Jimmy - “Yeah, that's right. In fact, a recent study found that it's not only that January is the most popular month, but in fact, the 21st of Jan is the most popular day in the year to quit. So Africa, you've got, what, three days to make up your mind about this Cape talk thing you've got going here.”


Africa - “I’m staying. Thank you very much. I love my job. I love my listeners. I'm having a wonderful time. So 21st of January can come and go. I'm staying.”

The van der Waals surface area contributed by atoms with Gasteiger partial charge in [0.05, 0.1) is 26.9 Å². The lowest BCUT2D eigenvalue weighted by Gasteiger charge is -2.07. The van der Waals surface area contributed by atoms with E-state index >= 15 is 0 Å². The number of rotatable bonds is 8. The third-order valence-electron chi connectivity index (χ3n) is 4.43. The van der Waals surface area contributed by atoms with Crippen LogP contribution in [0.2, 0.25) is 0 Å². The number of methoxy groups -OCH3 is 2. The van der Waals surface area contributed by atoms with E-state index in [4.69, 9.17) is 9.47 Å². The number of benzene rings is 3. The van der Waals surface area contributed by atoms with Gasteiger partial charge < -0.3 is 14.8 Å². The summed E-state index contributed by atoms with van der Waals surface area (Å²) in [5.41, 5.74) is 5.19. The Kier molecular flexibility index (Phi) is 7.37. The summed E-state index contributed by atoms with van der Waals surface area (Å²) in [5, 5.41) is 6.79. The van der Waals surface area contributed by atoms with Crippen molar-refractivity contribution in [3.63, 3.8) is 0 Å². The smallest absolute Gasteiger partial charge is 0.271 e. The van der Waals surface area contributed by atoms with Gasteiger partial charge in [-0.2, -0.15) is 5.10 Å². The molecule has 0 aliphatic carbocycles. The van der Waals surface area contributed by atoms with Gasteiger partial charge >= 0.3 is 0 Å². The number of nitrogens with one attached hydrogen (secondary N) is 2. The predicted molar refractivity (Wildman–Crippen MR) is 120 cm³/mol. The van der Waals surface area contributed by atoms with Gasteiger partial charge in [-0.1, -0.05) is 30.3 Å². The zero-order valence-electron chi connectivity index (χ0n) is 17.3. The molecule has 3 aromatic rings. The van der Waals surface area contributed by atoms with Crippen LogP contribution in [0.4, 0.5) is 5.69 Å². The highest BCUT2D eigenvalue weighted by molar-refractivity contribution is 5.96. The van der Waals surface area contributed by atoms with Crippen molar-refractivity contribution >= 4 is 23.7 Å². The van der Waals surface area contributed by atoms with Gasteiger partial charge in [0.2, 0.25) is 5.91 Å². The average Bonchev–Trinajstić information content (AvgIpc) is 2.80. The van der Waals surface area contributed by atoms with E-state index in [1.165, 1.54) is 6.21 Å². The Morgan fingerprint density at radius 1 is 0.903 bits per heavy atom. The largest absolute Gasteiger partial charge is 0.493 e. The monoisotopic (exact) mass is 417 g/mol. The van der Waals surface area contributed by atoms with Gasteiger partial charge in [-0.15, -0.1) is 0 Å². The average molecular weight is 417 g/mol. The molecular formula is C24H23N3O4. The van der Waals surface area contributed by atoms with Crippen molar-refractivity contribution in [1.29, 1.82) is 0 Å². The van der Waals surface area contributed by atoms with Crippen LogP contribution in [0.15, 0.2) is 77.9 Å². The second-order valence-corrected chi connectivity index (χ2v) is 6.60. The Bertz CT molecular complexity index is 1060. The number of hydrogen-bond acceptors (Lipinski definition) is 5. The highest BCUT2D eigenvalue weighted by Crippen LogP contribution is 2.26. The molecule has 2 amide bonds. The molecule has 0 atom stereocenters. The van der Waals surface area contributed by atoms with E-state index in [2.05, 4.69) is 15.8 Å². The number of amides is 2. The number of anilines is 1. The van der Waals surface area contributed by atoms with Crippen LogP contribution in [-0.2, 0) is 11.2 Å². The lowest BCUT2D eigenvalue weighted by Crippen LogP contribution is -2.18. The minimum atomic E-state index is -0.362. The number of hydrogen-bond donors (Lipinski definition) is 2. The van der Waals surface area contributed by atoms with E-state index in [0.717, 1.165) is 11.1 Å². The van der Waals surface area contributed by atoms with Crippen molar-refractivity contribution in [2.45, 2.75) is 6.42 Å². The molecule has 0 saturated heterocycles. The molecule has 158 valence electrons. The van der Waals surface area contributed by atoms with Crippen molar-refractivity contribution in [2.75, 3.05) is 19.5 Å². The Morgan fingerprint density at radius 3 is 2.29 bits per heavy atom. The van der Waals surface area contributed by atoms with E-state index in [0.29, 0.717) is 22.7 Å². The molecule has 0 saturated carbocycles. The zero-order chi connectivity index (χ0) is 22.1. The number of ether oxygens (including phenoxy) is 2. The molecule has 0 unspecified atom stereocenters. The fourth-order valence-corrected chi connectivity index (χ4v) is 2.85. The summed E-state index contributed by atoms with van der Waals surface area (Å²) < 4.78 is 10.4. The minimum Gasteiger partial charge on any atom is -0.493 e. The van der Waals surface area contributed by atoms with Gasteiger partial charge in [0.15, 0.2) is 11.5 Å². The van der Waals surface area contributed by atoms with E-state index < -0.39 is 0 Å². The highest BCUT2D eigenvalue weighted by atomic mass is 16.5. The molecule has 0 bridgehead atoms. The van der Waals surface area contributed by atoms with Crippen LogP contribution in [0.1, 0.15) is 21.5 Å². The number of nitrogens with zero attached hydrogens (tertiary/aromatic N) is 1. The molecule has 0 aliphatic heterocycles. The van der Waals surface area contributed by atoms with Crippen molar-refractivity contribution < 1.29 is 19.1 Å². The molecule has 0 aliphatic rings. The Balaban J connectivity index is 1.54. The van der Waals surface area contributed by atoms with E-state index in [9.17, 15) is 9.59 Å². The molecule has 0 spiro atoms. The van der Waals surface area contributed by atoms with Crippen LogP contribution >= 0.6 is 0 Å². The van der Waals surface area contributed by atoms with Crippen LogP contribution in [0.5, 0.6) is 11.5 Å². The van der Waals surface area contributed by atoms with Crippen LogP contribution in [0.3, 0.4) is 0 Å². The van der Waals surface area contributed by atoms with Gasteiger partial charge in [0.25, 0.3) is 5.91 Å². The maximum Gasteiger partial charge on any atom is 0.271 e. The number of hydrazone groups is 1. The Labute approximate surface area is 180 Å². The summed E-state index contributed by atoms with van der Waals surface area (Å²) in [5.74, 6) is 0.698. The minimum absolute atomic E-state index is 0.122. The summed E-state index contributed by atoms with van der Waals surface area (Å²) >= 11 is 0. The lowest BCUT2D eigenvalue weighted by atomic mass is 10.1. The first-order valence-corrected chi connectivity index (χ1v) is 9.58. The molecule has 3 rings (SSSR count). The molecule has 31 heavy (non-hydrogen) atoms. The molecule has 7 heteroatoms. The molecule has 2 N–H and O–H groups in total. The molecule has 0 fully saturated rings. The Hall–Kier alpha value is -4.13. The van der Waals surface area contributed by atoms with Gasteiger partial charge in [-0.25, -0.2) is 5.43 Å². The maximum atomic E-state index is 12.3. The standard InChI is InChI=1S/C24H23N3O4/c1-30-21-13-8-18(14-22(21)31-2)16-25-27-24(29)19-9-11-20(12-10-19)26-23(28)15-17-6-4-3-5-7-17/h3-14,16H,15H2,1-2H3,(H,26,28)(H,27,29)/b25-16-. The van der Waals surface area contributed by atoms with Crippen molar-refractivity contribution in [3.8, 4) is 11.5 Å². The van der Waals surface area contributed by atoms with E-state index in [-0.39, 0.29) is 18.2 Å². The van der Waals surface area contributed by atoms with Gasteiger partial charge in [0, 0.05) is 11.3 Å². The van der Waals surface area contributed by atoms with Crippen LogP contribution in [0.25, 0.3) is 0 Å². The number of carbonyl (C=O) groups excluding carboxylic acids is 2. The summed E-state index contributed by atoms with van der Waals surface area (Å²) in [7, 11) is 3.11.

Jimmy - “That's great for you. Look, I think one reason is that there are a lot of resignations because of the fresh perspective that a new year brings. I mean, we might not all make New Year's resolutions, as you mentioned, and we certainly don't all keep them, but most of us begin a year looking to make the most of it. And so, in January, maybe we're more prepared to make big changes and also of course we've just been on holiday most of us. And let's face it, holidays are just so much better than work, and I think perhaps that causes us to blame our current job and want to switch to a new one when in fact the real problem is just the more general need to work at all.” 


Africa - “Are there any sectors that are more susceptible to resignations at this time of the year than others?”